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This winter, more than ever, I noticed a marked increase in the prevalence of ivy in our urban forest. Especially in many of the rental home areas. It's fair to say that the property owners may not visit the site regularly and the tenants probably don't care too much about the health of trees. There is also a high occurrence of homeowners who have ivy, mainly English ivy, which has enveloped the trunks and in many cases has been permitted to grow into the canopy of their trees.

Many of us are unaware of the added stress that this can cause to our trees. Here are some of the issues that ivy may cause:

  • Competition - this is true for air, light, and nutrients from the soil
  • Suppression - as ivy grows it attaches to the bark of the tree and reduces latent bud growth and twig elongation
  • Structural stress - the added weight of the ivy can cause branches to break prematurely especially in windy, rainy, or icy weather conditions
  • Root rot - ivy at the base of trees can cause the base of the tree to stay moist for extended amounts of time (acting almost like a mulch) and this can cause an environment for wood decay fungus. This is a common problem in irrigated areas. Trees do need ample water but there must be an exchange of oxygen in this area to promote healthy growth.
  • Covering up problem areas - Ivy acts as a wallpaper for trees and reduces the visual signs of stresses and defects, as mentioned above root rot is an issue. Ivy also can hide holes in the trunks and main branches of the tree, weak branch attachment points and diseased limbs.
  • Irregular growth - the presence of ivy in the crown of a tree will reduce the number of buds and limbs that are initiated in the interior aspect of the tree. This causes the limbs to reach farther away from the center part of the tree and run to the sunlight. If we were to prune a tree leaving only foliage at the ends of branches it is called liontailing. This is not a proper pruning technique and ivy can cause a tree to grow in this fashion. This can cause potential for structural weakness. This will also lead to a reduction the the photosynthetic capacity of the tree as the root to crown ratio is reduced. In short the tree can not produce enough healthy green leaves to produce food stores for the trunk and root system and the tree is in a deficit state (consuming more energy than it can create). That can cause an overall health decline in the tree which may eventually lead to death.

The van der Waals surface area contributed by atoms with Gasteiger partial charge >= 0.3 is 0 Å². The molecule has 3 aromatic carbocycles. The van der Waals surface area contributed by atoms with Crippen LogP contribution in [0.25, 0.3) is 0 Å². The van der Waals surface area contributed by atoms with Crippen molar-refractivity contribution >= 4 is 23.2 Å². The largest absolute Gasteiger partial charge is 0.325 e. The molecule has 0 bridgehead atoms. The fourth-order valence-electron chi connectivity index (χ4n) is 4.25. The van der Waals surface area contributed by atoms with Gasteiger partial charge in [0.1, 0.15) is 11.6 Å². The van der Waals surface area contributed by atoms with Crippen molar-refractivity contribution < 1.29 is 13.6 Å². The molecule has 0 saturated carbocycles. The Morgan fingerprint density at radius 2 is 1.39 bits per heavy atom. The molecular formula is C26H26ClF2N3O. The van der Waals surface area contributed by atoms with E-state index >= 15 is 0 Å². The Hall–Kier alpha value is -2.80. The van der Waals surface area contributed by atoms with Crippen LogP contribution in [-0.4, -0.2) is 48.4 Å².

What to do if you have ivy in your trees
If the ivy can be removed from ground level, it maybe a job that most homeowners can tackle themselves. If if requires working from a ladder, I recommend professional help. Ivy removal requires a lot of pulling and jerking which just isn't safe on a ladder. A certified arborist has the proper tools, knowledge, and techniques to safely and properly remove the unwanted growth and recognize any defects along the way.

If you decide to do the work yourself here are some things to keep in mind. Limit chainsaw use to a minimum. The use of a motorized saw can cause over cutting and unwanted damage to bark and cambium layer of your tree. Many trees such as Pine, some Oak species, Black Walnut, and Osage Orange have thick bark and can handle some damage. Other trees such as Sycamore, Cedar, and Cherry have thin bark and extreme care must be used to avoid cambial damage which can interrupt vascular tissue flow. Also keep in mind that younger trees have tender bark when compared to more mature trees. A fine tooth hand saw and or lopper type pruners and a pry bar are your best bet. Removing ivy is very similar removing wallpaper. Sometimes it comes off in long strips and sometimes very small pieces. Overall it can be a very time consuming and dirty process. Be aware that some people maybe sensitive to the oils in the ivy so it is important to wear gloves and cover exposed skin and wear a mask if you happen to be allergic. If you can't reach all the ivy you can cut a 6 foot swath from ground level up the trunk. Pull off all the vines and the ivy above the cut point will wither away and die. It may not look too good when all the ivy is brown and the tree is green but at least it will stop any further growth. After this point you must periodically cut away new growth at the trunk of the tree.

I don't get many calls specifically about ivy. Most of the time I am visiting customers and it is an issue that I bring to their attention. In one instance a customer was unaware of a completely dead tree. I pointed it out and they always thought it was alive due the how green it was. Well the green foliage happened to be poison oak.


Ivy and trees can live in harmony as long as the ivy doesn't choke out its host. If you need help with any of your tree care needs, please let us know. Please email joanna@woodlandtree.com or call us at (901) 309-6779.

Terran Arwood
President


(901) 309-6779 • Fax (901) 309-3241 • info@woodlandtree.comwww.woodlandtree.com